Selasa, 14 Desember 2010

Papuan tribal chief to sue mining giant Freeport


Papuan students protest against US mining giant Freeport outside the US embassy in JakartaA tribal chief in Indonesian occupied West Papua launched a legal campaign on August 11 to get compensation from the US mining giant Freeport for environmental damage to his homelands.

Fabianus P., chief of the Kapiraya tribe, said tailings from Freeport's huge gold and copper mine in Indonesia's easternmost Papua province were causing more widespread ecological damage than was known, the PNG Post Courier cited the Indonesian Antara news agency in an August 13 report.

"He said several rivers in his tribe's Kaimana district had been polluted, killing wildlife and poisoning water sources for local people. Mine waste was also fouling parts of the Etna Gulf coastline.

"The local village communities were now facing water shortages as their rivers were contaminated by the chemical pollutants from the company," the Antara report said.
Fabianus said he had hired lawyers to file a law suit against PT Freeport Indonesia over the alleged environmental damage.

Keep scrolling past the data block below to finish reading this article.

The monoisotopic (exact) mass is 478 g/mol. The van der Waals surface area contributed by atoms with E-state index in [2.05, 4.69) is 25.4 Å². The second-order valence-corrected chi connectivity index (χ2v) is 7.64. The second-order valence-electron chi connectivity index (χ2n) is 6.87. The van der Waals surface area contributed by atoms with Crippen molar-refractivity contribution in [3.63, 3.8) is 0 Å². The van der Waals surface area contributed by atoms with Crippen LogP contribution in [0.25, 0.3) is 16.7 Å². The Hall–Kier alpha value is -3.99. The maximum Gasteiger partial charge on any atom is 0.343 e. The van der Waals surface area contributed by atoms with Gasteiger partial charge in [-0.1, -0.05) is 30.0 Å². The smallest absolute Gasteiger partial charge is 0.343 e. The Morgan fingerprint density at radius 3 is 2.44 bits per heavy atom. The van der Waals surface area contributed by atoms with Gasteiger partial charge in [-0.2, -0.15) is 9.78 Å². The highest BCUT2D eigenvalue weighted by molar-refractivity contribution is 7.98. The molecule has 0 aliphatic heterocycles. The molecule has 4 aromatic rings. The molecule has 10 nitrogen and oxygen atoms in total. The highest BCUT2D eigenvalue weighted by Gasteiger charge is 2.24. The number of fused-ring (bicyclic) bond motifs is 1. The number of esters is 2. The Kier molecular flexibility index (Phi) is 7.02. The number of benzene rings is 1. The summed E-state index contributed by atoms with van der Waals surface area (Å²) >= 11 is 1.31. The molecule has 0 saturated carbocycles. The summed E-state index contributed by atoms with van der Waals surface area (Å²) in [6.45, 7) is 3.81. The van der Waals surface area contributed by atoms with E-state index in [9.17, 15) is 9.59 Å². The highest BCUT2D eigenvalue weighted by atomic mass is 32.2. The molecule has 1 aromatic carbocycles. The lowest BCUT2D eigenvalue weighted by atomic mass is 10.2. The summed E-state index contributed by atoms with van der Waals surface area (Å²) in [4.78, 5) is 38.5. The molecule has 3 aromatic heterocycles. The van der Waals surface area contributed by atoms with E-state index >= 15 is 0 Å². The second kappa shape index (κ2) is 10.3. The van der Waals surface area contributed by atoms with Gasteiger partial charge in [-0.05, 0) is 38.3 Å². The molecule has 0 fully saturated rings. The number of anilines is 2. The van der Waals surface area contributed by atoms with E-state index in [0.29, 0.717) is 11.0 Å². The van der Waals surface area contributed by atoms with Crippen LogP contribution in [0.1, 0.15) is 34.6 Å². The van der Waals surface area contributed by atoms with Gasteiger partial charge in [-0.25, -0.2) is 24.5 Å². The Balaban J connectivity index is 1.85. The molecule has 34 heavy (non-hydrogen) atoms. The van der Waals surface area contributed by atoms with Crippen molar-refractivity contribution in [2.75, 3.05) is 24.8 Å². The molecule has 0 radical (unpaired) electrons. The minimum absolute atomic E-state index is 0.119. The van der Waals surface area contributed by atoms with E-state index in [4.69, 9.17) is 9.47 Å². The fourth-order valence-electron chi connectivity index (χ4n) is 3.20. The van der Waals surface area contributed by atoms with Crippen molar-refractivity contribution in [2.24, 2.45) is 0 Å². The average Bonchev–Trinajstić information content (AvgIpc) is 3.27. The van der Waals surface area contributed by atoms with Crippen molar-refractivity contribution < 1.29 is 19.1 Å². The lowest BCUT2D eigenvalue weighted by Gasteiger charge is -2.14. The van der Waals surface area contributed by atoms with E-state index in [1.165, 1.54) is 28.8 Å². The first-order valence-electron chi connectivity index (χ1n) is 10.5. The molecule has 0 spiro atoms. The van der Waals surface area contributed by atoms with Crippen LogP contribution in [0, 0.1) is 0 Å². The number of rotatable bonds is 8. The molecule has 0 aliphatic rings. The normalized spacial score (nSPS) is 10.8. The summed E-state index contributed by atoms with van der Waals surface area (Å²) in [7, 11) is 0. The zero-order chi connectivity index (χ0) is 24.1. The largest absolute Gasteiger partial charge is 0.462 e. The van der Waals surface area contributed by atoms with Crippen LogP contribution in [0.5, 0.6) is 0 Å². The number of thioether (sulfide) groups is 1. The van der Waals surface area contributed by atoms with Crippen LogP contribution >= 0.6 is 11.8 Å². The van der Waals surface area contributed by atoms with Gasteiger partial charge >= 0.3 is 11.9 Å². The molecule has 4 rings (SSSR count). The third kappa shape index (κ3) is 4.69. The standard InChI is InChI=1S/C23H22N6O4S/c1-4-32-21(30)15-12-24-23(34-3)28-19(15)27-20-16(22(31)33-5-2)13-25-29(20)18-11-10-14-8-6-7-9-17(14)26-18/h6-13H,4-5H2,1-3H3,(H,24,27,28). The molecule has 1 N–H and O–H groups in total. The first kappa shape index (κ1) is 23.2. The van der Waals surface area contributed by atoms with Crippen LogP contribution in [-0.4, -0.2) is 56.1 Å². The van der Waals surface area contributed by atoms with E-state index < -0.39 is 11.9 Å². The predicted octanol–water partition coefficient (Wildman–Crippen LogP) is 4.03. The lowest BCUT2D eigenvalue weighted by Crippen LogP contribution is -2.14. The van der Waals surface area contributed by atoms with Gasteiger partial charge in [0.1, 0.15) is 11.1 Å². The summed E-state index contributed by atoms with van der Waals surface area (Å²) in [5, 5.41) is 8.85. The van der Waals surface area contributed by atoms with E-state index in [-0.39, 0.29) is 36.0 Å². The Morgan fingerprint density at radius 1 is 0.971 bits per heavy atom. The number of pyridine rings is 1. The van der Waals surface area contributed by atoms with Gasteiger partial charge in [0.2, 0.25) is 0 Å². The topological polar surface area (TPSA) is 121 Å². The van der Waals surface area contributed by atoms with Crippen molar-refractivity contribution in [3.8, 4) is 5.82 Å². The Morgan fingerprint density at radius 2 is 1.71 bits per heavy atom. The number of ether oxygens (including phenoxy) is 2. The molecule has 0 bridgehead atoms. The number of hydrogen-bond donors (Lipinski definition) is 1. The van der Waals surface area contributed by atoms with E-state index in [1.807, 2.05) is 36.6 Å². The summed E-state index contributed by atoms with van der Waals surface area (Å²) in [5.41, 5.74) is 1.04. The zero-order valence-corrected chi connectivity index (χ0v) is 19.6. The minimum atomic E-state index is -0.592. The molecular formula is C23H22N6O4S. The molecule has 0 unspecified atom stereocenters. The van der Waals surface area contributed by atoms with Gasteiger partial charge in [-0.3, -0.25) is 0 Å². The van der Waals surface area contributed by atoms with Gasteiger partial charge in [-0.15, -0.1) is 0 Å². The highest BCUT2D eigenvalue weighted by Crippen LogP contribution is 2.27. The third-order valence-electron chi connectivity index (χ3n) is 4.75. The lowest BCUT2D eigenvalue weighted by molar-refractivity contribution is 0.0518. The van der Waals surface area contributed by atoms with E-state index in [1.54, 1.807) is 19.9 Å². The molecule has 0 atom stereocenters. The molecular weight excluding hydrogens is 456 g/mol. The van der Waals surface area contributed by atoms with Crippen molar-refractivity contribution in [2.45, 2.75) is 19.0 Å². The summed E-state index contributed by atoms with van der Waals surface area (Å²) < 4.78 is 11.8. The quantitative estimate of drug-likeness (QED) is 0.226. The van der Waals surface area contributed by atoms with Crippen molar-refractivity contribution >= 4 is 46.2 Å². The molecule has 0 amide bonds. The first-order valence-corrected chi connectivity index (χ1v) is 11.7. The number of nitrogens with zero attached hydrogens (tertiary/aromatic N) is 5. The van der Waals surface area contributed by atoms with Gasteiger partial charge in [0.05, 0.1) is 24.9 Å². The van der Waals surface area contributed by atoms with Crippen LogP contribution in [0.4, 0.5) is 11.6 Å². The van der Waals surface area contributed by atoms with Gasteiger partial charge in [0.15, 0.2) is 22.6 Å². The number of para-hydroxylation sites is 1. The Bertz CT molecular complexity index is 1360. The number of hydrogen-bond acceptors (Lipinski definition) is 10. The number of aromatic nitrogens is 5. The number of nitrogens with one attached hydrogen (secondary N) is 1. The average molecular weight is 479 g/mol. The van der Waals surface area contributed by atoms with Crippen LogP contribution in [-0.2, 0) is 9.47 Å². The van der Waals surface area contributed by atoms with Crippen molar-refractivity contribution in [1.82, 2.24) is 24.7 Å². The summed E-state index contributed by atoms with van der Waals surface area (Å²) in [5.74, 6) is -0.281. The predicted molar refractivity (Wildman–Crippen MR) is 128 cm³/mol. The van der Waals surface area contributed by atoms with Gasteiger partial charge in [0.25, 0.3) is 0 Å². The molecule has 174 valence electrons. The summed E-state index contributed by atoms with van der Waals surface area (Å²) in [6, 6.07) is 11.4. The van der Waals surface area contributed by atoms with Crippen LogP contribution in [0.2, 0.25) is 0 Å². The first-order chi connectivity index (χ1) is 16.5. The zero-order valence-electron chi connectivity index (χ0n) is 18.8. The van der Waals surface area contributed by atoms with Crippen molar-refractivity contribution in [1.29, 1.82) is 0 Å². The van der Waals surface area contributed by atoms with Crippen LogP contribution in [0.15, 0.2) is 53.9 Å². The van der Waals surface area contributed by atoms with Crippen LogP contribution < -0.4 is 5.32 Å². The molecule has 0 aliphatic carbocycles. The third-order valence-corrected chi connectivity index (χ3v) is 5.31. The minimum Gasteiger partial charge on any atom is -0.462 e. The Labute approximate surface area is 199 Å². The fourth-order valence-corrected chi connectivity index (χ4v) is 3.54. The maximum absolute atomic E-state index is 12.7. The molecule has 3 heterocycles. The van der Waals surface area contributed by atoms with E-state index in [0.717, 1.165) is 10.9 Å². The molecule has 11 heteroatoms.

The Jakarta Post reported that Fabianus, chief of the Extended Kapiraya Tribe, "told the press on Monday, so far, Indonesia and the world only knew that the company's tailings had polluted the Aijkwa River in Kaimana district causing a degradation in the local ecosystem, especially the region's forests".
"But in reality, he said, the US gold and copper mining company had also polluted rivers in Kapiraya Mimika Barat Jauh and Mimika Tengah sub districts, including rivers in Teluk Etna and Poturawae sub districts.
"The company's tailing pollutants were piling up on the coast of Teluk Etna (Etna Gulf) and Poturawae, and the forest ecosystem in southern Papua was also affected by the pollution.

"The local village communities were now facing water shortages as their rivers were contaminated by the chemical pollutants from the company, he said.
"Endemic crocodiles and tortoises of Teluk Etna are currently on the brink of extinction due to pollution.
"Fabianus urged five cabinet ministers, namely ministers for health, the environment and forestry, marine and fisheries and the energy and mineral resources minister to take the company to account.
"He also asked the government to demand that PT Freeport Indonesia provide CSR (Corporate Social Responsibility) funds to the indigenous people of Mimika Barat Tengah and Mimika Barat Jauh in Mimika District, as well as those in Teluk Etna and Putorowae in Kaimana District.

"PT Freeport has so far provided funds only to the Kamoro-Amungme tribes in Mimika District.
According to the August 13 report in the PNG Post Courier, Freeport Indonesia is 81 per cent owned by US-based Freeport McMoRan. The remaining stakes are shared equally between the Indonesian government and Indocopper Investama.
Freeport Indonesia is believed to be one of Indonesia's most significant taxpayers and paid the government $US1.8 billion ($A2.03 billion) last year.
Critics accuse Freeport of not giving enough to the people of Papua in return for the mine. They also allege that the military's protection of the site leads to human rights abuses.